Everything You Need to Know About Emotional Support Dogs
Those of us who are dog owners are well-aware of all benefits our dogs provide us with. Our dogs might not be emotional support dogs, but they still make us laugh, shower us with love and affection, and even make us get a bit of exercise every day. Even walking your dog proved to be great for your physical health.
Emotional support dogs are pets that provide us with emotional support and the ability to function on a day-to-day basis. They have made tens of thousands of lives better across the world and continue supporting us in situations that can seem overwhelming sometimes.
If you are interested in getting an emotional support dog, here are some things you should know about them.
What is exactly an emotional support dog?
Arguably, all dogs are emotional support dogs because they form an emotional bond with their owners. For a dog to be registered as an emotional support dog, they need to be prescribed to an individual by a licensed mental health professional.
Only individuals with mental disabilities or issues can have an emotional support dog. That can only be determined or diagnosed by a professional psychiatrist, psychologist, or therapist. They can decide if a dog will help those individuals in their everyday life.
Are ESDs considered service dogs?
There are distinct differences between a service dog and an emotional support dog, and under the “American with disabilities act” or ADA, emotional support dogs are not considered service dogs. Service dogs are dogs that are “specially trained to aid individuals to perform specific tasks.” That act clearly states that ESDs are not considered service dogs.
It is essential to know the difference because service dogs and emotional support dogs don’t receive the same treatment. Service dogs can enter facilities like restaurants or grocery stores, while ESDs can be denied entry. The difference is training; service dogs have been trained to perform a specific task, such as guiding a blind person or notifying a deaf person about sounds they cannot hear.
Emotional support dogs are also not considered psychiatric service dogs, which are service dogs that have been specially trained to aid a person with a mental disability. For example, psychiatric service dogs will warn about an upcoming episode or can stop a mentally disabled person from wandering off into dangerous places during their episodes. Unfortunately, ESDs don’t qualify for that, and their most significant impact is cuddling and presence, which is a thing that is not trained, and dogs would do that instinctively.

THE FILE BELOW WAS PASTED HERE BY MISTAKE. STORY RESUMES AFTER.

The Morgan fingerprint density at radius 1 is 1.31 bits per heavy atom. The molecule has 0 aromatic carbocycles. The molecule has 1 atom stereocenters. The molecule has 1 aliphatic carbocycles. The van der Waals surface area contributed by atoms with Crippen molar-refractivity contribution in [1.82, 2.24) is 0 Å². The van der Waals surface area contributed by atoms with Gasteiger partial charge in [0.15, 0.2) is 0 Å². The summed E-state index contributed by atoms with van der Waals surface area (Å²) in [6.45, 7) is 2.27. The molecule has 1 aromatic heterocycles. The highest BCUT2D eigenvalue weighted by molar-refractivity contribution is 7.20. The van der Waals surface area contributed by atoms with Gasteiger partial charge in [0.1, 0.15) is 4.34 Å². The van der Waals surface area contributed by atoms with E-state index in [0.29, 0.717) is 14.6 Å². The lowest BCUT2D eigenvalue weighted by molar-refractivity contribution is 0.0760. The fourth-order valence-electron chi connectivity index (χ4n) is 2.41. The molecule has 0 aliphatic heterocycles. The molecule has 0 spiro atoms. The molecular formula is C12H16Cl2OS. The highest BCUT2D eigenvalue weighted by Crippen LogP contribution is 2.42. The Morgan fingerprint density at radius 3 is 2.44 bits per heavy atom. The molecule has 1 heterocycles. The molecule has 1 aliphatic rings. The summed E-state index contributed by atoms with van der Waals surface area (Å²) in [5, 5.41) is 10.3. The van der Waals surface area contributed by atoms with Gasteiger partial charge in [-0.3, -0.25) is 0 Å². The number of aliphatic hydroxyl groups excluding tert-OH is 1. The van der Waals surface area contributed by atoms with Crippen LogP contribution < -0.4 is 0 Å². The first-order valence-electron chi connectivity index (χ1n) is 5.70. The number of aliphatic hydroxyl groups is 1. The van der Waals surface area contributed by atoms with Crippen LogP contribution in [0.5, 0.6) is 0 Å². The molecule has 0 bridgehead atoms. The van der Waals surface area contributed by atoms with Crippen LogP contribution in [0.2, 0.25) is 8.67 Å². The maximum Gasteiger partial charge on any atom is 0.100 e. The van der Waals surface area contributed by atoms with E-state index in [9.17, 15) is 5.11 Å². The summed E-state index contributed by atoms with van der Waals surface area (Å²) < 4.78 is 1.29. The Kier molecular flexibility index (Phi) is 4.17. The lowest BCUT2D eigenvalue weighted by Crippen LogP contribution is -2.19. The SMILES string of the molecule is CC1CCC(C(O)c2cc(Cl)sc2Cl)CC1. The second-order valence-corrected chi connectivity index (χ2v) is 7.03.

What dog breeds can become ESDs?
There are no restrictions that ban certain dog breeds from becoming emotional support dogs, but most breeds used are those you might expect. These breeds are sensitive, empathic, and cuddly by nature, so you can expect breeds like the Labrador, Golden Retriever, Corgi, Yorkshire Terrier, Chihuahua, or Cavalier King Charles Spaniel to play the role of an ESD.
Both big, small, and medium breeds can be emotional support dogs, and dogs are not the only species for that role. Under the American Federal Law, guinea pigs, ferrets, cats, dogs, and even miniature horses can be emotional support animals.
Rules and restrictions regarding emotional support animals
ESAs have certain privileges when it comes to housing or traveling. If a person has a cat or a dog as an emotional support animal, they can rent an apartment even if the building has a “no-pet” policy. However, specific documentation and registration need to be shown on demand. If a landlord or an airliner asks for proof that your dog is actually an ESD, you will need to show them the documentation.
If a person has a service dog, it is illegal to ask for proof of training or documentation that proves they are indeed a service dog. That is clearly stated under the ADA. Emotional support animals don’t have to wear any identification. Still, it would be a good idea that you always have paperwork and documentation that can prove your pet is an ESA. The pet should be housebroken and have proof of updated vaccination. Under no circumstances should an emotional support animal endanger other people.
Even though there aren’t any breed restrictions about becoming an emotional support dog, some airline companies have certain restrictions. For example, in 2018, Delta airlines banned Pit Bulls from getting onboard their planes in an ESDs role because one Pit Bull bit two of their crew members. Also, airline companies reserve the right to deny ESAs like ferrets, snakes, spiders, reptiles, and anything they might consider dangerous onboard their planes.
How can I get an emotional support dog?
People often think that they need to register or certify their dog as an emotional support animal; however, that is not the case. The only way you can get an emotional support dog is by getting an official recommendation letter from a licensed mental health professional. To sum it all up - the only thing that proves your dog is an emotional support dog is the letter from a mental health professional.
No other certificate, registration, training, or online forms will do that.
There are a few steps you can take if you think you are an individual who needs an emotional support dog, and those steps are;
- Understand your need for an emotional support dog
- Contact a licensed mental health professional
- Demonstrate the need for ESD
- Receive your letter of recommendation
These four steps are all it takes. No need to further register, certify, or pay any fees to anyone.
If you do not have contacts with licensed mental health physicians, many online services can provide you with the connection. After a short online search, we are sure you will find what you are looking for.
World Dog Finder team